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Chisholm, Hugh Joseph (02 May 1847–08 July 1912), capitalist, was born in Chippawa, Ontario, Canada, the son of Alexander Chisholm and Mary Margaret Phelan. His father died when he was thirteen, causing him to go to work for the Grand Trunk Railroad as a newsboy on the passenger train that ran between Toronto and Detroit. Three years later, having completed the night school course at a Toronto business college, he and a brother acquired the rights to sell newspapers aboard all Grand Trunk trains running between Chicago, Illinois, and Halifax, Nova Scotia, as well as on board most of the steamboats that plied the St. Lawrence River. In 1867 the two brothers established Chisholm Brothers, a publishing company that produced the first railroad and tourist guides and souvenir brochures. In 1872 Chisholm exchanged his interest in the partnership’s Canadian operations for his brother’s rights to its New England business and moved to Portland, Maine....

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Crocker, Alvah (14 October 1801–26 December 1874), manufacturer, railroad promoter, and congressman, was born in Leominster, Massachusetts, the son of Samuel Crocker and Comfort Jones. His parents were among the founders of the Baptist church in Leominster, and they imparted a strong work ethic to their seven sons, of whom Alvah was the eldest. He went to work at the age of eight in a Leominster paper mill, where he earned twenty-five cents for each twelve-hour day. He received little formal education (one year at Groton Academy at age sixteen), but he read widely on his own, and his letters displayed a bent toward literature and rhetoric. He subsequently worked in other paper mills in Franklin, New Hampshire, and Fitchburg, Massachusetts, before he started his first industrial concern, a paper manufactory in Fitchburg in 1826....

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Dennison, Henry Sturgis (04 March 1877–29 February 1952), manufacturer and social reformer, was born in Boston, Massachusetts, the son of Henry B. Dennison, a manufacturer, and Emma J. Stanley. Educated at Roxbury Latin School and Harvard University, Dennison joined his family’s paper products company after his graduation from Harvard in 1899 and quickly demonstrated the combination of business ability and social activism that would make him one of the best-known executives of the twentieth century. As works manager after 1906 and as president after 1917, Dennison contributed substantially to the growth of Dennison Manufacturing. Under his stewardship the company embraced systematic organization and modern management and became a leading manufacturer of jewelers’ boxes, crepe paper, tags, and labels. Most of all, it became a private social laboratory where Dennison applied his theories of industrial and social reform....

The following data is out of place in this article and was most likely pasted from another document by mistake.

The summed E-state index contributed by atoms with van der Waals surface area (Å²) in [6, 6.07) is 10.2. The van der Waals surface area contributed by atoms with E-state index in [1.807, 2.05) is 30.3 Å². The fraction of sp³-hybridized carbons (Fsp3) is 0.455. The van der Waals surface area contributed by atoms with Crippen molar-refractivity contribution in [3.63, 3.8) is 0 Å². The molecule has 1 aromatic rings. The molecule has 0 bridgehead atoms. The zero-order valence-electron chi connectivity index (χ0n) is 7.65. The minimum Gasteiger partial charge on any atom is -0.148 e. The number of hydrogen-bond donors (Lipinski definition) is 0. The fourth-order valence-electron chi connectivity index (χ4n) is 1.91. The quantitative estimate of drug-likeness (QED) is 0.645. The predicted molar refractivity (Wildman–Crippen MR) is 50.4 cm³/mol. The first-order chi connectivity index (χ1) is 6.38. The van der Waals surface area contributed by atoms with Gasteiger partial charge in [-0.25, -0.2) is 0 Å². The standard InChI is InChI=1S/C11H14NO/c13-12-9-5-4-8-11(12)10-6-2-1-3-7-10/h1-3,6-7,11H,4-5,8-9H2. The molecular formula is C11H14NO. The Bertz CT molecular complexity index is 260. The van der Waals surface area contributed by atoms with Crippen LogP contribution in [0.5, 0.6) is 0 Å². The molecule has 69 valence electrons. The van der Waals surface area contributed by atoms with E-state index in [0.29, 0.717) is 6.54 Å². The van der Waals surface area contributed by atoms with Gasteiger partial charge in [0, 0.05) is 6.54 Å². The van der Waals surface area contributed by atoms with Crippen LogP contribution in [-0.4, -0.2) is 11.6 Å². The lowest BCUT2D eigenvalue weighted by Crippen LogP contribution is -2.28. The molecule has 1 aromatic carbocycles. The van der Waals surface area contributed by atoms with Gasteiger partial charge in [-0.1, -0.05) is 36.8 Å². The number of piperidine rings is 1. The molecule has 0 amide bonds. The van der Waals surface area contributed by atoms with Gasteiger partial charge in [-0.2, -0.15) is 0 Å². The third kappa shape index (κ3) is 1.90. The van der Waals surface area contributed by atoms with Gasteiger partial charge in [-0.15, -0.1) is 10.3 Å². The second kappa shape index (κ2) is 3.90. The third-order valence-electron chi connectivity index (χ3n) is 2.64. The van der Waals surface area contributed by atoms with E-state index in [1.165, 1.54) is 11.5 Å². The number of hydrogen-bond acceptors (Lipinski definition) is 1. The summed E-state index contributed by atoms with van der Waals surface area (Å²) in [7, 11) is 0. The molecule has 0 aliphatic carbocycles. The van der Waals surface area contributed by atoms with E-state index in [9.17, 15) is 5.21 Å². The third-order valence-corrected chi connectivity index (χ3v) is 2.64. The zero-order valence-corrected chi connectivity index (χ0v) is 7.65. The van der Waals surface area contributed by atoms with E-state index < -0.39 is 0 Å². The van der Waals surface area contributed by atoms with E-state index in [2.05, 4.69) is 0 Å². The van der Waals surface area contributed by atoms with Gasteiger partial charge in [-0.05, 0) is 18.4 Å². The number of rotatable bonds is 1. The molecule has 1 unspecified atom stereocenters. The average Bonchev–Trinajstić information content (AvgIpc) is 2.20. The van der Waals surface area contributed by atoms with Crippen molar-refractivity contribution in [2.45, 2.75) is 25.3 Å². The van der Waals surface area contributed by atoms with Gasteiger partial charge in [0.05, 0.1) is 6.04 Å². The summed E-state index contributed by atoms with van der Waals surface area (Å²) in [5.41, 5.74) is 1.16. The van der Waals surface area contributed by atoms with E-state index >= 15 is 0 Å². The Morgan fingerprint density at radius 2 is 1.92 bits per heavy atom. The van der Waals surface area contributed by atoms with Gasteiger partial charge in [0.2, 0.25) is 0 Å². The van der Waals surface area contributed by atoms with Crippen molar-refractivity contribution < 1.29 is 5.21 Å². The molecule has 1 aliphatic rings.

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Hunter, Dard (29 January 1883–20 February 1966), designer and papermaker, was born William Joseph Hunter in Steubenville, Ohio, the son of William Henry Hunter, a newspaperman and editor, and Harriet Rosemond. The family moved to Chillicothe, Ohio, when Hunter was seventeen. There his father was the editor of the ...

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McCabe, Thomas Bayard (11 July 1893–27 May 1982), international businessman and government official, was born in Whaleyville, Maryland, the son of William Robbins McCabe, a banker, and Beulah Whaley. McCabe received his early education in Whaleyville and then entered Wilmington Academy in Dover, Delaware, in 1907; three years later he entered Swarthmore College, from which he received his A.B. in economics in 1915. After graduating from Swarthmore, McCabe joined the Scott Paper Company of Chester, Pennsylvania, earning $15 a week as a salesman until U.S. entry into World War I. McCabe served in the U.S. Army from 1917 to 1919, rising from the rank of private to captain....

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Rittenhouse, William (1644–17 February 1708), paper manufacturer and Mennonite bishop, was born in Mülheim on the Ruhr River near Essen, in the lordship of Broich and the duchy of Berg, the son of Maria Hagerhoffs and George Rittenhausen (also spelled Rüddinghuysen and Rittinghausen). Almost nothing is known about his early life. His father may have been involved in papermaking, an important industry in Mülheim since at least the early sixteenth century. William married a local woman (name unknown), with whom he had three children, all of whom were born between 1666 and 1674, presumably in Mülheim....

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West, George (17 February 1823–20 September 1901), manufacturer and congressman, was born in Bradninch, Devonshire County, England, the son of George West, a paper manufacturer, and Jane (maiden name unknown). He briefly attended the local school and at age eleven went to work in a paper mill, perhaps that of his father. From ages fourteen to twenty-one he served an apprenticeship to a paper manufacturer, during which time he filled increasingly responsible positions. In 1844 he married Louisa Rose. They had six children....